I have been a member of the trombone section of the Hawkeye Marching Band for the four years that I have been enrolled at Iowa. Saturday marked the last game that I will perform at in Kinnick Stadium. Marching band is probably one of the most time consuming student activities on campus, and this certainly is a factor that every member has to consider. Looking back on the past four seasons, however, I realize that I wouldn't’t have changed my decision to participate in this organization, and I would like to encourage anyone with musical experience to consider the opportunities that the band offers.

Undoubtedly, the music of a university, its fight songs and alma mater, provides a common thread that binds together all members of its community. This is especially true of Big Ten schools, due to their large student population, the quality of athletics, and the tradition associated with each university. The opportunity to be part of that history and tradition is truly a privilege.

One of my best memories from being a band member was marching pregame before the Ohio State game this year. Performing under the lights in front of a full capacity crowd was an experience that I wish everyone could have. From Kinnick to bowl games to the Friday night “music rehearsals” downtown, the amount of time committed to the band has certainly been worth it. It’s always fun to see how each individual works together to create the show as a unit in and of itself. I would highly encourage anyone who is interested to consider joining this organization.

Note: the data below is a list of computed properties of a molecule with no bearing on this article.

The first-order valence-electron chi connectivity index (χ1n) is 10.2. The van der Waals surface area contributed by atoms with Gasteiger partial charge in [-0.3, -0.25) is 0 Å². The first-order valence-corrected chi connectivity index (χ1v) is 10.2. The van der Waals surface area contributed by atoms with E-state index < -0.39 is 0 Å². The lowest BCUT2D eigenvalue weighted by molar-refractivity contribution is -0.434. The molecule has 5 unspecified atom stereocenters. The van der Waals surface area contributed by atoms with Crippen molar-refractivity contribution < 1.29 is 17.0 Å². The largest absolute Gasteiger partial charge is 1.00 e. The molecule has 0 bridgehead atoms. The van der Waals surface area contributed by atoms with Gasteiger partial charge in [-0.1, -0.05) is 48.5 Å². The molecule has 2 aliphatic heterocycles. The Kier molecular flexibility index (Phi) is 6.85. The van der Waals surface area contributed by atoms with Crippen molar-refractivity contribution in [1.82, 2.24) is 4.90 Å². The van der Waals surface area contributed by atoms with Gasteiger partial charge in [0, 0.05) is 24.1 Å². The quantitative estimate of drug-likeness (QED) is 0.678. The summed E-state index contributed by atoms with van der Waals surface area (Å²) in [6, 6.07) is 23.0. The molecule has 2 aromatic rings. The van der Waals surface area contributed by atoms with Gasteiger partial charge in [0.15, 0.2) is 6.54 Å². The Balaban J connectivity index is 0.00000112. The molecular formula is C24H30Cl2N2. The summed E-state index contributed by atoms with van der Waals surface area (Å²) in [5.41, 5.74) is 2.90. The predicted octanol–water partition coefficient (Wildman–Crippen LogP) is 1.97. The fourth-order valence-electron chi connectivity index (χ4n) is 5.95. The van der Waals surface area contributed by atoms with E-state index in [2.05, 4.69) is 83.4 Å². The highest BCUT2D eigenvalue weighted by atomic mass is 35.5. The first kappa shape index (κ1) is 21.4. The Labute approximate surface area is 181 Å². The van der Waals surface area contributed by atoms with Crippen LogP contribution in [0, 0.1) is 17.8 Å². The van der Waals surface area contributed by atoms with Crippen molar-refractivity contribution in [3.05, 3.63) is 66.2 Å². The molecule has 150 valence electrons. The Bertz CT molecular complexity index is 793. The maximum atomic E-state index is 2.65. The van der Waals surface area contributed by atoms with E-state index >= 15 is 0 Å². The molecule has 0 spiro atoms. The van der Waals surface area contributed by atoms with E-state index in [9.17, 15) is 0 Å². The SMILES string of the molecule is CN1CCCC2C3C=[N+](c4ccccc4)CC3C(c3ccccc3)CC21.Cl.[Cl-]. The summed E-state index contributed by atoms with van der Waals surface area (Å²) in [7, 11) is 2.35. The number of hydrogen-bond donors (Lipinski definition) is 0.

Lydia Pfaff
DI columnist

Thursday, November 9, 2006

Lofty expectations

A changed political landscape crawled across the country Tuesday night. With polls closing first on the east coast, initial numbers showed more than a few Democratic upsets early in the evening — and they only got bigger as the night progressed. One of the first big LOSERS (as called out by Jon Stewart on Comedy Central's "Midterm Midtacular") was Pennsylvania Senator Rick Santorum, the number three person in the Senate for the Republicans, an avid Bush supporter and conservative knee-slapper. The two term senator and would-be presidential hopeful was ousted 59%-41%, with Fox
News, CNN, and MSNBC all calling the election for challenger Bob Casey before 9 p.m.

As the night moved forward and the polls closed in the Central and Mountain Time zones, what would have been huge upsets just two years ago turned into sweet reality for the Democrats. Iowa was perhaps the most overlooked of all
states, with the Democrats gaining two new House seats, along with having the first Democratic governor elected after a sitting Democratic governor in over 40 years.

As a lifelong Iowan who has maintained residence in a Jim Leach-represented district since birth, I went to bed last night
thinking that perhaps that would finally change in the morning. When I woke up, it was confirmed. I'd like to think that many things changed in America on that night, but, before anyone can start talking about drastic changes, we have to see some evidence of that change. The country has put their faith in a party that came to power this year without any real specific issue changes, other than "look what the Republicans did." American's will expect more than just rhetoric in the two years to